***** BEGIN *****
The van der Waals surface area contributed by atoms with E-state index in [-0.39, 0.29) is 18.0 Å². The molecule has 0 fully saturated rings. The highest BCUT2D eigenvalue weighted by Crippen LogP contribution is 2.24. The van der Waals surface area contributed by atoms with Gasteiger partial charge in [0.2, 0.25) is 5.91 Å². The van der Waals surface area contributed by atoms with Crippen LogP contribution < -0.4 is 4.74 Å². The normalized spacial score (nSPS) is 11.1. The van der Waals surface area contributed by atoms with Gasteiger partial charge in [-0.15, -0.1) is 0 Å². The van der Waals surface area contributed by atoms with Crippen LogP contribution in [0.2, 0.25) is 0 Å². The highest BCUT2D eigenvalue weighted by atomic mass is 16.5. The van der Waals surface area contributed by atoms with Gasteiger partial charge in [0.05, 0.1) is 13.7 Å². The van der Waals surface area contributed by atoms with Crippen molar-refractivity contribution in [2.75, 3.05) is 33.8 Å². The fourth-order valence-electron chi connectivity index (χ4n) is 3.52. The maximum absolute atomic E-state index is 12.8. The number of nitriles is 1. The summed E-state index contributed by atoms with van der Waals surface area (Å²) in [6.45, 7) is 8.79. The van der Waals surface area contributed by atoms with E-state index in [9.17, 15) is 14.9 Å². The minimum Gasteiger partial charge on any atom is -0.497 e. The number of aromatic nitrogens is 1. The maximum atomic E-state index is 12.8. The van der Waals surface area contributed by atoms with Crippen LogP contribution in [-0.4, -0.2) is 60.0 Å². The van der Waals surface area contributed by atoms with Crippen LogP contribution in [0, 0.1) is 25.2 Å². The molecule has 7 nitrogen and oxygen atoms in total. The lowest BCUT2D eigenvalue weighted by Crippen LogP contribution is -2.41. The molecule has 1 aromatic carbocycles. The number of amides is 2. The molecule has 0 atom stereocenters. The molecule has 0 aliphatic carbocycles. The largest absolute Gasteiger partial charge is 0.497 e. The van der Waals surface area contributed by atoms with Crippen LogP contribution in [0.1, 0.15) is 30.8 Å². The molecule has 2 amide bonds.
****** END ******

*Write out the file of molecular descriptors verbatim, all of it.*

The van der Waals surface area contributed by atoms with E-state index in [-0.39, 0.29) is 18.0 Å². The molecule has 0 fully saturated rings. The highest BCUT2D eigenvalue weighted by Crippen LogP contribution is 2.24. The van der Waals surface area contributed by atoms with Gasteiger partial charge in [0.2, 0.25) is 5.91 Å². The van der Waals surface area contributed by atoms with Crippen LogP contribution < -0.4 is 4.74 Å². The normalized spacial score (nSPS) is 11.1. The van der Waals surface area contributed by atoms with Gasteiger partial charge in [-0.15, -0.1) is 0 Å². The van der Waals surface area contributed by atoms with Crippen LogP contribution in [0.2, 0.25) is 0 Å². The highest BCUT2D eigenvalue weighted by atomic mass is 16.5. The van der Waals surface area contributed by atoms with Gasteiger partial charge in [0.05, 0.1) is 13.7 Å². The van der Waals surface area contributed by atoms with Crippen molar-refractivity contribution in [2.75, 3.05) is 33.8 Å². The fourth-order valence-electron chi connectivity index (χ4n) is 3.52. The maximum absolute atomic E-state index is 12.8. The number of nitriles is 1. The summed E-state index contributed by atoms with van der Waals surface area (Å²) in [6.45, 7) is 8.79. The van der Waals surface area contributed by atoms with E-state index in [9.17, 15) is 14.9 Å². The minimum Gasteiger partial charge on any atom is -0.497 e. The number of aromatic nitrogens is 1. The maximum atomic E-state index is 12.8. The van der Waals surface area contributed by atoms with Crippen LogP contribution in [-0.4, -0.2) is 60.0 Å². The van der Waals surface area contributed by atoms with Crippen LogP contribution in [0, 0.1) is 25.2 Å². The molecule has 7 nitrogen and oxygen atoms in total. The lowest BCUT2D eigenvalue weighted by Crippen LogP contribution is -2.41. The molecule has 1 aromatic carbocycles. The number of amides is 2. The molecule has 0 atom stereocenters. The molecule has 0 aliphatic carbocycles. The largest absolute Gasteiger partial charge is 0.497 e. The van der Waals surface area contributed by atoms with Crippen LogP contribution in [0.1, 0.15) is 30.8 Å². The molecule has 2 amide bonds.